Climate change is real, says Tony Blair, who has pledged to make it a top priority of Britain’s G8 presidency in 2005 and to secure the international agreement that is necessary to avert disaster
Mankind’s effect on the environment, and in particular on climate change, is large and growing. From the start of the industrial revolution more than 200 years ago, developed nations have achieved ever greater prosperity and higher living standards. But through this period our activities have come to affect our atmosphere, oceans, geology, chemistry and biodiversity.
It is now plain that the emission of greenhouse gases, associated with industrialization and strong economic growth from a world population that has increased six-fold in two centuries, is causing global warming at a rate that began as significant, has become alarming and is simply unsustainable in the long term. And by long term I do not mean centuries ahead. I mean within the lifetime of my children certainly, and possibly within my own. And by unsustainable, I do not mean a phenomenon causing problems of adjustment. I mean a challenge so far-reaching in its impact and irreversible in its destructive power that it alters radically human existence.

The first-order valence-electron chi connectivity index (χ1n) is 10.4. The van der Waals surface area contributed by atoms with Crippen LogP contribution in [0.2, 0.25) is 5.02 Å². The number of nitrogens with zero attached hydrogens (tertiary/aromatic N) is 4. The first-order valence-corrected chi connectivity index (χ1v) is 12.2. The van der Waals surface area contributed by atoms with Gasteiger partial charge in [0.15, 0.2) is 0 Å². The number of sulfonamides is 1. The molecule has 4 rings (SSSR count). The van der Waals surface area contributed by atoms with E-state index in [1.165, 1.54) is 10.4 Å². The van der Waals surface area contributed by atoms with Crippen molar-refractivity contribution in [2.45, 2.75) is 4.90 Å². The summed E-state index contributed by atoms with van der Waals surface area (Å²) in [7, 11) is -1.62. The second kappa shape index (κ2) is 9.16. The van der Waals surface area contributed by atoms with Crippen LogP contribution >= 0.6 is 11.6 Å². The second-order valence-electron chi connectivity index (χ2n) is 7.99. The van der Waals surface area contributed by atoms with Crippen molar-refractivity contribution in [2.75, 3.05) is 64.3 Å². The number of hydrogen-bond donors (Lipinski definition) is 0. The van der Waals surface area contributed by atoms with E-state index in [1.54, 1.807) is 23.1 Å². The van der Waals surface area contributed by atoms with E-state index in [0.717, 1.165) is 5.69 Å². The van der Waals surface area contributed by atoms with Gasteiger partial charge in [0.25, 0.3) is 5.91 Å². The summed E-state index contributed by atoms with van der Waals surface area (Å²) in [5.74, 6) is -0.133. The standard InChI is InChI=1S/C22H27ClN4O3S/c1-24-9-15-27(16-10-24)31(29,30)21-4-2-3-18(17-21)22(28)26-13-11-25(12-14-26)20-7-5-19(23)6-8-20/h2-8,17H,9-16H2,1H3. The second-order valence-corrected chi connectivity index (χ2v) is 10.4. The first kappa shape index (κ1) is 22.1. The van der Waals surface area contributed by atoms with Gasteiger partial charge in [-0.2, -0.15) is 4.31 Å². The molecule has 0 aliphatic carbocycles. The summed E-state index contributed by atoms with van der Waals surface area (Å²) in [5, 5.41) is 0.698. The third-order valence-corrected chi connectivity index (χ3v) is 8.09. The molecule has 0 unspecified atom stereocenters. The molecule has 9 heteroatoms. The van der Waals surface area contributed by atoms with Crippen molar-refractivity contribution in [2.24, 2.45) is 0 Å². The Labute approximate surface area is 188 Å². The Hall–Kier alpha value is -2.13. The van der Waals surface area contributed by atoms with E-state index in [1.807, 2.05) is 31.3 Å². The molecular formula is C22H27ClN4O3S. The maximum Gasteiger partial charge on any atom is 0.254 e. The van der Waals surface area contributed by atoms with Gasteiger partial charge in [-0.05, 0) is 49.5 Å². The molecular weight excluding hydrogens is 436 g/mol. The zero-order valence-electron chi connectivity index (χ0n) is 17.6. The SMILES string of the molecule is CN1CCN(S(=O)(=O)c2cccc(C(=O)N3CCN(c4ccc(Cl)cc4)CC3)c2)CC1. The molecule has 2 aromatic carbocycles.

The challenge is complicated politically by two factors. First, its likely effect will not be felt to its full extent until after the time for the political decisions that need to be taken has passed. In other words, there is a mismatch in timing between the environmental and electoral impact. Second, no one nation alone can resolve it. It has no definable boundaries. Short of international action commonly agreed and commonly followed through, it is hard even for a large country to make a difference on its own.
But there is no doubt that the time to act is now. It is now that timely action can avert disaster. It is now that with foresight and will such action can be taken without disturbing the essence of our way of life, by adjusting behaviour, but not altering it entirely. Just as science and technology have given us the evidence to measure the danger of climate change, so they can help us avert it. The potential for innovation, for scientific discovery and hence, of course, for business investment and growth, is enormous. With the right framework for action, the very act of solving this problem can unleash a new and benign commercial force to take the action forward, providing jobs, technology spin-offs and new business opportunities as well as protecting the world we live in.
But the issue is urgent.
Apart from a diminishing handful of sceptics, there is a virtual scientific consensus on the scope of the problem. As long ago as 1988 concerned scientists set up an unprecedented Intergovernmental Panel to ensure that advice to the world’s decision-makers was sound and reliable.